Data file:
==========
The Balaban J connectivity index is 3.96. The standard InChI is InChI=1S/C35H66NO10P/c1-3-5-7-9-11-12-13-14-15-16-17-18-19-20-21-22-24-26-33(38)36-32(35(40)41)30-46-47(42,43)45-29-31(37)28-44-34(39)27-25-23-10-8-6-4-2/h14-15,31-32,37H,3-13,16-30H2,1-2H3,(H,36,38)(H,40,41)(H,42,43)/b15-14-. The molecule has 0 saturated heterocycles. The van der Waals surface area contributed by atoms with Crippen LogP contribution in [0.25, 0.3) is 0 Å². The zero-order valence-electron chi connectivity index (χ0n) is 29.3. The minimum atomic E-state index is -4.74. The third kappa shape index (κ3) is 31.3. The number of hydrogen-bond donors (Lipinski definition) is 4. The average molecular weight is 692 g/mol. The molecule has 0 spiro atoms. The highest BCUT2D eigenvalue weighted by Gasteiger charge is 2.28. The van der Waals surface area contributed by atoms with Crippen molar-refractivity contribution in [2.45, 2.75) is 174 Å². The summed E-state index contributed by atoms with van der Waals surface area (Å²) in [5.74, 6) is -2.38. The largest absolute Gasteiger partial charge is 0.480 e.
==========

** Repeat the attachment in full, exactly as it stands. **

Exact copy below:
The Balaban J connectivity index is 3.96. The standard InChI is InChI=1S/C35H66NO10P/c1-3-5-7-9-11-12-13-14-15-16-17-18-19-20-21-22-24-26-33(38)36-32(35(40)41)30-46-47(42,43)45-29-31(37)28-44-34(39)27-25-23-10-8-6-4-2/h14-15,31-32,37H,3-13,16-30H2,1-2H3,(H,36,38)(H,40,41)(H,42,43)/b15-14-. The molecule has 0 saturated heterocycles. The van der Waals surface area contributed by atoms with Crippen LogP contribution in [0.25, 0.3) is 0 Å². The zero-order valence-electron chi connectivity index (χ0n) is 29.3. The minimum atomic E-state index is -4.74. The third kappa shape index (κ3) is 31.3. The number of hydrogen-bond donors (Lipinski definition) is 4. The average molecular weight is 692 g/mol. The molecule has 0 spiro atoms. The highest BCUT2D eigenvalue weighted by Gasteiger charge is 2.28. The van der Waals surface area contributed by atoms with Crippen molar-refractivity contribution in [2.45, 2.75) is 174 Å². The summed E-state index contributed by atoms with van der Waals surface area (Å²) in [5.74, 6) is -2.38. The largest absolute Gasteiger partial charge is 0.480 e.